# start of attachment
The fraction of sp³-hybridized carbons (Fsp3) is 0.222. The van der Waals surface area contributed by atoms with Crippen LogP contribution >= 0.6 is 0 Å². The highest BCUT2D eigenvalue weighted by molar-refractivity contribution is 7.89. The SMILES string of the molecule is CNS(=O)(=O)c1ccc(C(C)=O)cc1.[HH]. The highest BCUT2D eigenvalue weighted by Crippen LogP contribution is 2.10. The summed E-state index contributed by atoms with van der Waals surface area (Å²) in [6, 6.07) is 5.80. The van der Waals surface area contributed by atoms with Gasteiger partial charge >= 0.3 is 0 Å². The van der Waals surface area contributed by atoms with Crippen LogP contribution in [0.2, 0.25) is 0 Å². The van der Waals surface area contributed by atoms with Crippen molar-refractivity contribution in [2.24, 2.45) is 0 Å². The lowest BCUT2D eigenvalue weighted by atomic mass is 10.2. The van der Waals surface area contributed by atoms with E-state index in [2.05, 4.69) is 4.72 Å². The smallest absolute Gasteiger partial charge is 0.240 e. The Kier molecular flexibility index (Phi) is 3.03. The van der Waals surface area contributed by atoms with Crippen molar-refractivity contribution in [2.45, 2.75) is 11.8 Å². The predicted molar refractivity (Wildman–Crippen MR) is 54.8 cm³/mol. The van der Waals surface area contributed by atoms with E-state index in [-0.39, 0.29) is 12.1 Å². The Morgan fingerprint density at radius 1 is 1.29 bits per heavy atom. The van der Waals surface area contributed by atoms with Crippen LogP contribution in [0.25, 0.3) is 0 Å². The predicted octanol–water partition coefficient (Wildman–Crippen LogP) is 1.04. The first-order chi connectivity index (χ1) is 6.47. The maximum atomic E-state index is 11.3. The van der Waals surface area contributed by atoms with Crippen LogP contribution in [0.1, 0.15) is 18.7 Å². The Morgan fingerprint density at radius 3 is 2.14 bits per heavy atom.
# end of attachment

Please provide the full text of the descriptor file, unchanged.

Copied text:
The fraction of sp³-hybridized carbons (Fsp3) is 0.222. The van der Waals surface area contributed by atoms with Crippen LogP contribution >= 0.6 is 0 Å². The highest BCUT2D eigenvalue weighted by molar-refractivity contribution is 7.89. The SMILES string of the molecule is CNS(=O)(=O)c1ccc(C(C)=O)cc1.[HH]. The highest BCUT2D eigenvalue weighted by Crippen LogP contribution is 2.10. The summed E-state index contributed by atoms with van der Waals surface area (Å²) in [6, 6.07) is 5.80. The van der Waals surface area contributed by atoms with Gasteiger partial charge >= 0.3 is 0 Å². The van der Waals surface area contributed by atoms with Crippen LogP contribution in [0.2, 0.25) is 0 Å². The van der Waals surface area contributed by atoms with Crippen molar-refractivity contribution in [2.24, 2.45) is 0 Å². The lowest BCUT2D eigenvalue weighted by atomic mass is 10.2. The van der Waals surface area contributed by atoms with E-state index in [2.05, 4.69) is 4.72 Å². The smallest absolute Gasteiger partial charge is 0.240 e. The Kier molecular flexibility index (Phi) is 3.03. The van der Waals surface area contributed by atoms with Crippen molar-refractivity contribution in [2.45, 2.75) is 11.8 Å². The predicted molar refractivity (Wildman–Crippen MR) is 54.8 cm³/mol. The van der Waals surface area contributed by atoms with E-state index in [-0.39, 0.29) is 12.1 Å². The Morgan fingerprint density at radius 1 is 1.29 bits per heavy atom. The van der Waals surface area contributed by atoms with Crippen LogP contribution in [0.25, 0.3) is 0 Å². The predicted octanol–water partition coefficient (Wildman–Crippen LogP) is 1.04. The first-order chi connectivity index (χ1) is 6.47. The maximum atomic E-state index is 11.3. The van der Waals surface area contributed by atoms with Crippen LogP contribution in [0.1, 0.15) is 18.7 Å². The Morgan fingerprint density at radius 3 is 2.14 bits per heavy atom.